Could be several things. Start with disconnecting the mouse and plug it straight into a USB port. Now you can independently test both the keyboard and mouse.
Next start up in Safe Mode by holding down the Shift key on start up. This will tell you if it is a software issue. Let us know your results.
I’m wondering if the keyboard problems have prevented complete resets. I’d start over, go through all of this to see if you can reset. If after all this we can look at running in depth hardware diagnostics.
First and foremost, keep in mind that sometimes a USB device itself can fail, which may have nothing to do with the Mac itself. This is particularly true with cheap low quality USB devices and . The easiest way to determine if the USB device itself is the problem versus the Mac USB port, is to try and use at least two different USB devices and switch their ports. If multiple USB devices are not working on a particular port, or all ports, then it’s obviously less likely to be a device issue, and more likely to be related to the Mac itself. And yes, this can apply to any and all Macs, whether a MacBook Pro, MacBook Air, MacBook, iMac, Mac Mini, or Mac Pro.
So, you’re confident a USB port is the problem and not the device itself? The first thing you should do is , a simple process which is slightly different depending on the Mac hardware.
You can . For those with a MacBook, MacBook Pro, and MacBook Air, all you need to do is this:
- Shut down the Mac and connect the power cable
- Hold down Shift+Control+Option+Power concurrently for a few seconds, when the light on the power adapter blinks or changes colors you’ll know SMC reset is complete
- Release all keys at the same time
- Boot the MacBook Pro / Air by hitting the power button as is typical
The USB ports on the MacBook should now work just fine, which you can confirm by connecting the USB device as usual and checking to be sure that it works – if it’s still not working, try another USB port, and try another USB device.
Sometimes can help resolve the USB port failure as well, since NVRAM holds various data about keyboards, mouse, trackpad, and other USB components. Here is how you can perform the NVRAM reset on a Mac to see if this resolves the USB failure:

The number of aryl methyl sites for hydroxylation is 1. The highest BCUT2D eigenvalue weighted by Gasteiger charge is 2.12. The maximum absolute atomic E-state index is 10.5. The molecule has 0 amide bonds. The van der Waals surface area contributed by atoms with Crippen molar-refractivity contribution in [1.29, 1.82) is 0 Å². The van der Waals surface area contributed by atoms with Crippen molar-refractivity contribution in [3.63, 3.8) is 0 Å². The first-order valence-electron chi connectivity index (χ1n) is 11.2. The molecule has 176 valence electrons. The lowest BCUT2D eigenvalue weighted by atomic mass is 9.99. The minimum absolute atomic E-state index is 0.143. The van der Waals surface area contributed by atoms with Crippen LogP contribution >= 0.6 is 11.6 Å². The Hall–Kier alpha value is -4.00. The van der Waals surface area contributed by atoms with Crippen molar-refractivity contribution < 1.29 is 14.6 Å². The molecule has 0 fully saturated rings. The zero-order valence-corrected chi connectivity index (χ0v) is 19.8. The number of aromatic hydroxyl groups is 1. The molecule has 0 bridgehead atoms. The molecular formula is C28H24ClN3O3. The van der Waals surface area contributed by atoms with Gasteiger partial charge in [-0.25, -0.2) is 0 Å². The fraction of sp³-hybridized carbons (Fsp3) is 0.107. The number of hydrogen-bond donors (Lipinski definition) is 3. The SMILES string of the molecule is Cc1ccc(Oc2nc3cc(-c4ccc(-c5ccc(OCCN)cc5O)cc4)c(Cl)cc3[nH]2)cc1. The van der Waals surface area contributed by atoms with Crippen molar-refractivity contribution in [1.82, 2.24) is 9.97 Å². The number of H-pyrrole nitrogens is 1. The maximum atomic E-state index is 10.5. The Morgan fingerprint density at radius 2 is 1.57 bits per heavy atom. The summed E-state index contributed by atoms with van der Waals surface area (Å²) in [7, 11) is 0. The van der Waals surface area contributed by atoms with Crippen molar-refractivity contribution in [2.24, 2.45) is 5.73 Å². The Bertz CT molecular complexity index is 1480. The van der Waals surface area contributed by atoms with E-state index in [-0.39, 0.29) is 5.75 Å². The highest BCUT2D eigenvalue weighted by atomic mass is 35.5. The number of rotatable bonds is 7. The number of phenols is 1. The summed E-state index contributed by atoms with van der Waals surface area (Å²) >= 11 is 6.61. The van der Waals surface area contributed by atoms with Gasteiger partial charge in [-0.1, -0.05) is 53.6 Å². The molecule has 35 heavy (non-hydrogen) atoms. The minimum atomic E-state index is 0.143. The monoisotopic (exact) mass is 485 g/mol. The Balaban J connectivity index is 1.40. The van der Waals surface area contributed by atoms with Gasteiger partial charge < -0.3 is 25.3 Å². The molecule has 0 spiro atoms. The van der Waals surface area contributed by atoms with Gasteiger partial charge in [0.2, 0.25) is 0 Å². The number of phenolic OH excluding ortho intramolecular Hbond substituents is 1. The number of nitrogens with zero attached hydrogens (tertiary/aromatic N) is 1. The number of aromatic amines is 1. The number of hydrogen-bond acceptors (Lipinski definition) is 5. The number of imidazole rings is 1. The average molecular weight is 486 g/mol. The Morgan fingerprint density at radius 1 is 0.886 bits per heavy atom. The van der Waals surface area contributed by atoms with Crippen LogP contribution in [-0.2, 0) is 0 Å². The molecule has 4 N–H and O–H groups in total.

- Restart the Mac, and immediately hold down Command + OPTION / ALT + P + R keys together – keep holding the keys down until you hear a sound and see the screen flash, it may take a few seconds
- The Mac should make a chime sound again, then let it boot as usual
When the Mac boots back up again, USB should be working as usual.
If, after an SMC reset, and after an NVRAM reset, none of the USB ports are working, and no USB device is working, something else is likely up with the Mac.
- If a single USB port has failed but other USB ports are continuing to work on the Mac, even after an SMC reset, there may be an issue with that specific hardware USB port – you can either avoid using that USB port and instead use a USB hub for one of the other functioning ports, or you can have Apple run a hardware diagnostics test on the machine to determine if there is any hardware failure
- , you will need to take immediate steps to power down and dry out the Mac for a chance to prevent permanent damage – liquid contact can destroy a Mac rather quickly, or damage certain hardware functionality, like USB
- If some USB devices work on the Mac, but another USB device does not work, consider that the device may be incompatible with that particular Mac, the USB device may be failing or have failed, or, in some situations, the USB device may need specific hardware drivers from the manufacturer in order to work properly (typically the case with special use devices, high-end scanners, etc)
- If there are firmware and OS X software updates available, install them onto the Mac. You can check this by going to the Apple menu > App Store > Updates section – be sure to backup the Mac before installing any system software
Why USB may suddenly cease to work isn’t always obvious, but if all else is well and the USB failure happened out of the blue, the hardware SMC reset is almost always the solution. This exact scenario happened to me recently when I traveled with a MacBook Pro, where mysteriously many hardware functions on the Mac failed simultaneously, with all USB ports ceasing to work with any USB device, a appeared, , and like a jet engine with no apparent cause – all classic symptoms of something gone haywire with the System Management Controller, all easily resolved by the reset process outlined above and here. Of course, I’m an experienced Mac user so I knew this this, but given that many other Mac users out there are less familiar, this type of is always worth covering and sharing.